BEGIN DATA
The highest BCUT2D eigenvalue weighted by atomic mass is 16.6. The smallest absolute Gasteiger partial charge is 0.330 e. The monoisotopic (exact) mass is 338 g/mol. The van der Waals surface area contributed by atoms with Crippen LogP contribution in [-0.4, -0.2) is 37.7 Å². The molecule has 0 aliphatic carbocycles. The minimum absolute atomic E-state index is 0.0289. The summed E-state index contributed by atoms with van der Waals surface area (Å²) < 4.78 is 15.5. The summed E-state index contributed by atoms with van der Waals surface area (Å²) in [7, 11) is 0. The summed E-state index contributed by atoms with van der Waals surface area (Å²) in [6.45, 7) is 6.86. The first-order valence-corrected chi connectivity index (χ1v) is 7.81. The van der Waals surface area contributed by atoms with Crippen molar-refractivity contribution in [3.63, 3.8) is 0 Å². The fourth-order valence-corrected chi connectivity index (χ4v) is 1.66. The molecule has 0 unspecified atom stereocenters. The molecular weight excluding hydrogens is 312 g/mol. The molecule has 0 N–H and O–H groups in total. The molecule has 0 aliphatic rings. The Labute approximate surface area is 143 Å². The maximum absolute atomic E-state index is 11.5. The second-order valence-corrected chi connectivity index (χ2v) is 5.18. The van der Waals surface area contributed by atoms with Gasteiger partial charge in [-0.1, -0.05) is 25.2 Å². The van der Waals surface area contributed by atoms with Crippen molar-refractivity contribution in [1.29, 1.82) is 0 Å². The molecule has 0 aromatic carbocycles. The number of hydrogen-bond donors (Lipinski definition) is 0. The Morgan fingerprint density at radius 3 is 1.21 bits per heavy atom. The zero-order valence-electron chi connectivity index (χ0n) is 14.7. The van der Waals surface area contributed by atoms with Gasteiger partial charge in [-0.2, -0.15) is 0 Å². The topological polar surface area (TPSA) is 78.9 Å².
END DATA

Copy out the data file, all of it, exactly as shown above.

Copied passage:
The highest BCUT2D eigenvalue weighted by atomic mass is 16.6. The smallest absolute Gasteiger partial charge is 0.330 e. The monoisotopic (exact) mass is 338 g/mol. The van der Waals surface area contributed by atoms with Crippen LogP contribution in [-0.4, -0.2) is 37.7 Å². The molecule has 0 aliphatic carbocycles. The minimum absolute atomic E-state index is 0.0289. The summed E-state index contributed by atoms with van der Waals surface area (Å²) < 4.78 is 15.5. The summed E-state index contributed by atoms with van der Waals surface area (Å²) in [7, 11) is 0. The summed E-state index contributed by atoms with van der Waals surface area (Å²) in [6.45, 7) is 6.86. The first-order valence-corrected chi connectivity index (χ1v) is 7.81. The van der Waals surface area contributed by atoms with Crippen molar-refractivity contribution in [3.63, 3.8) is 0 Å². The fourth-order valence-corrected chi connectivity index (χ4v) is 1.66. The molecule has 0 unspecified atom stereocenters. The molecular weight excluding hydrogens is 312 g/mol. The molecule has 0 N–H and O–H groups in total. The molecule has 0 aliphatic rings. The Labute approximate surface area is 143 Å². The maximum absolute atomic E-state index is 11.5. The second-order valence-corrected chi connectivity index (χ2v) is 5.18. The van der Waals surface area contributed by atoms with Gasteiger partial charge in [-0.1, -0.05) is 25.2 Å². The van der Waals surface area contributed by atoms with Crippen molar-refractivity contribution in [1.29, 1.82) is 0 Å². The molecule has 0 aromatic carbocycles. The number of hydrogen-bond donors (Lipinski definition) is 0. The Morgan fingerprint density at radius 3 is 1.21 bits per heavy atom. The zero-order valence-electron chi connectivity index (χ0n) is 14.7. The van der Waals surface area contributed by atoms with Gasteiger partial charge in [-0.2, -0.15) is 0 Å². The topological polar surface area (TPSA) is 78.9 Å².